August 11, 1960
The Mountain Eagle
is now a “tabloid size” newspaper, which means the page size will be about half what it used to be. The paper is also printed by a new process. During the past week, a Harris LTG off set press has been installed.
N.L. Combs of Daniels Branch reported a very unusual sight on his farm pond. About 150 white cranes stopped over for a few days swimming and roosting in nearby trees.
Last year’s starting backfield and 12 other returning letter men seem to indicate that Jack Hall’s Pirates will be the team to beat this 1960 season.
Whole frying chickens are 29 cents a pound at the A&P food store in Whitesburg. Cornish hens are 45 cents a pound.
August 13, 1970
Whitesburg City Council voted this week to permit construction of a recreation center for young people on city-owned property next to the swimming pool in West Whitesburg. City Councilmen James Reynolds and Joe Newell explained that a newly organized Whitesburg Youth Council is beginning a campaign for funds to build a 60 foot by 100 foot building for youth activities.
The Whitesburg High School Class of 1929 held its reunion in Whitesburg last weekend, and all but one of the graduates (the late Walter Enlow) returned to visit with old friends.
Nathan Baker is the new chief of Whitesburg’s police force.
The snakes and the insects had banded together and declared war on the Sherd Martins or vice versa. This summer the Martins have killed eight copperheads (four in one day), four blacksnakes, and two cow snakes. They also tore up three yellow jacket nests, two of them in one day.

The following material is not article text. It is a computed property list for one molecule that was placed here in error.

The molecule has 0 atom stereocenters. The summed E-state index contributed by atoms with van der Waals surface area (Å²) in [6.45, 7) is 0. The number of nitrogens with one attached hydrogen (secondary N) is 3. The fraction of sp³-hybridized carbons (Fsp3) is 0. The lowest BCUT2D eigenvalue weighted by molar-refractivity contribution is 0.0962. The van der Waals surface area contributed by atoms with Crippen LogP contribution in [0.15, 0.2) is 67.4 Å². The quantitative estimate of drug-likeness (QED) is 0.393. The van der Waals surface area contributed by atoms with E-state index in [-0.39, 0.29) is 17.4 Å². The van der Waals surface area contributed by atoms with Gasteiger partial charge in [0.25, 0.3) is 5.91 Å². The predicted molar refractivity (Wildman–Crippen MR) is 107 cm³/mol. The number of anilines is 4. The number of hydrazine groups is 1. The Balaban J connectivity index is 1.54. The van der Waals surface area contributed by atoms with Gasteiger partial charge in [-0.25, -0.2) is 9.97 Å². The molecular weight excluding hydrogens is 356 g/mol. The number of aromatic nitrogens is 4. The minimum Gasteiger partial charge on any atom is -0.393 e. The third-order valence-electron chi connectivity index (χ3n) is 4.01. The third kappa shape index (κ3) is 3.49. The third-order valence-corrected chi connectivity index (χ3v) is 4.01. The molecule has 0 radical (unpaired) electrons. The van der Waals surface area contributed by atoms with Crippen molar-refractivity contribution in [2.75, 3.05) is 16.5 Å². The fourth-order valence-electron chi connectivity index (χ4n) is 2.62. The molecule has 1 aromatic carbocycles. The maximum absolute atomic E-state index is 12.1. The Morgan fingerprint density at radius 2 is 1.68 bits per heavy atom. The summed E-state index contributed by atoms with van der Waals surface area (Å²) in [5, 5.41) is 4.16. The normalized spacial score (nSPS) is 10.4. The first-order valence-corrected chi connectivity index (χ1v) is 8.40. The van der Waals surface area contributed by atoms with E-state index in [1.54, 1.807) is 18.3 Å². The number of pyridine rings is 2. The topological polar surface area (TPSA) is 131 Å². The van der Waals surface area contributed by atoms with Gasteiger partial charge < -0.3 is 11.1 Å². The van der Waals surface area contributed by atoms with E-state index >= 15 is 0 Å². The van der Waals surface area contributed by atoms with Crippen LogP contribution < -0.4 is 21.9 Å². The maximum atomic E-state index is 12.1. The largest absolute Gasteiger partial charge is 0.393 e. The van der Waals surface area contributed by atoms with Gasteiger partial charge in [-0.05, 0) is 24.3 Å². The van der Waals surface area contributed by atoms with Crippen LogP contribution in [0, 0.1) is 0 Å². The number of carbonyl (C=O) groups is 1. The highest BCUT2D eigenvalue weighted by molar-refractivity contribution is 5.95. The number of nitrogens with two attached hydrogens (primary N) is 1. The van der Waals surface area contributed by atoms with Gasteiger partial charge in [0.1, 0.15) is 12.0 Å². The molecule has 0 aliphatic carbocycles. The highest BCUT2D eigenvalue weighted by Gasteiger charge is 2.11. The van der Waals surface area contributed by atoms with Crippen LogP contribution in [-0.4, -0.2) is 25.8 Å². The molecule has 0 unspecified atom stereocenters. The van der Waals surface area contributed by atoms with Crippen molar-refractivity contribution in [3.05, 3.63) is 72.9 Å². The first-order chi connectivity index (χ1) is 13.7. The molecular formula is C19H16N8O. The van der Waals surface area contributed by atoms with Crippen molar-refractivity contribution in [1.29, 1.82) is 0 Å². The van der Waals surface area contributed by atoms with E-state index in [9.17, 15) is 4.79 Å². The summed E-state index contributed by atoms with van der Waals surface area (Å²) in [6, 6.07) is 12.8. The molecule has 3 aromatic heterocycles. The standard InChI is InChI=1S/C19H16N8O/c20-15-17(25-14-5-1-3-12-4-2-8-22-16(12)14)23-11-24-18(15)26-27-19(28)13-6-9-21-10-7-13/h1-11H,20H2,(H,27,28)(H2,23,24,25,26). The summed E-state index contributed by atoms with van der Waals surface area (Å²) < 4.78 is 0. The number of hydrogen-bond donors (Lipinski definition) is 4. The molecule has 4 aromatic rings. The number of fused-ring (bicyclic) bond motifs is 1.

August 14, 1980
State cutbacks in education might make free workbooks, laboratory supplies, and crayons a thing of the past in Letcher County classrooms, school officials say. Both the Jenkins and Letcher County school systems now have $5 per pupil with which to buy student supplies instead of the $20 per pupil they had two years ago and the $15 they expected to have this year.
DLM Coal Corp., a subsidiary of General Energy Corp. of Lexington, has filed suit in West Virginia against Mountain Stream Monitors, a group which tests streams for sulfuric acid contamination; the group’s president, the Environmental Protection Agency, and the federal Office of Surface Mining. The suit is the outgrowth of a letter published by Mountain Streams Monitors saying that acid drainage from a DLM mine has destroyed more than seven miles of native trout streams.
Squirrel hunting season is to open on Saturday. The squirrel population is up noticeably in eastern Kentucky but is down in the rest of the state.
August 15, 1990
A Letcher County grand jury has recommended that the county government “take whatever steps are necessary” to keep the county jail open and to build a new jail. State officials are threatening to limit the jail to a 72-hour holding facility unless the county can demonstrate it has “immediate plans to build a new jail.”
South East Coal Co. has warned more than 800 workers they could be laid off in October as a result of the company’s current legal battle with its largest customer, Kentucky Utilities Company. Letcher County officials say the closing would be “devastating” to the county.
The Letcher County Board of Education has dropped plans to establish a middle school in the old Hemphill School building.
Letcher County schools will begin collecting a 3-percent utility tax in October.
August 16, 2000
The Letcher County Fiscal Court has turned down flood insurance by a vote of four to two.
U.S. Rep. Harold “Hal” Rogers is praising Letcher County for its progress in cleaning up, citing as examples a demonstration sewer project at Millstone and sewer line extensions now beginning in Whitesburg and Neon.
The six seats on the Blackey City Council come up for re-election in November, but no one filed to run. The deadline for filing for the fall election passed at 4 p.m., August 8.
Premier-Elkhorn Coal Co. faces fines from two separate state agencies for a release of muddy water from a strip mine at McRoberts on August 8. Muddy water from Premier-Elkhorn’s Mine 35 rolled off the mountainside about 9 a.m. and covered the road in Tom Biggs Hollow before flowing back into the stream.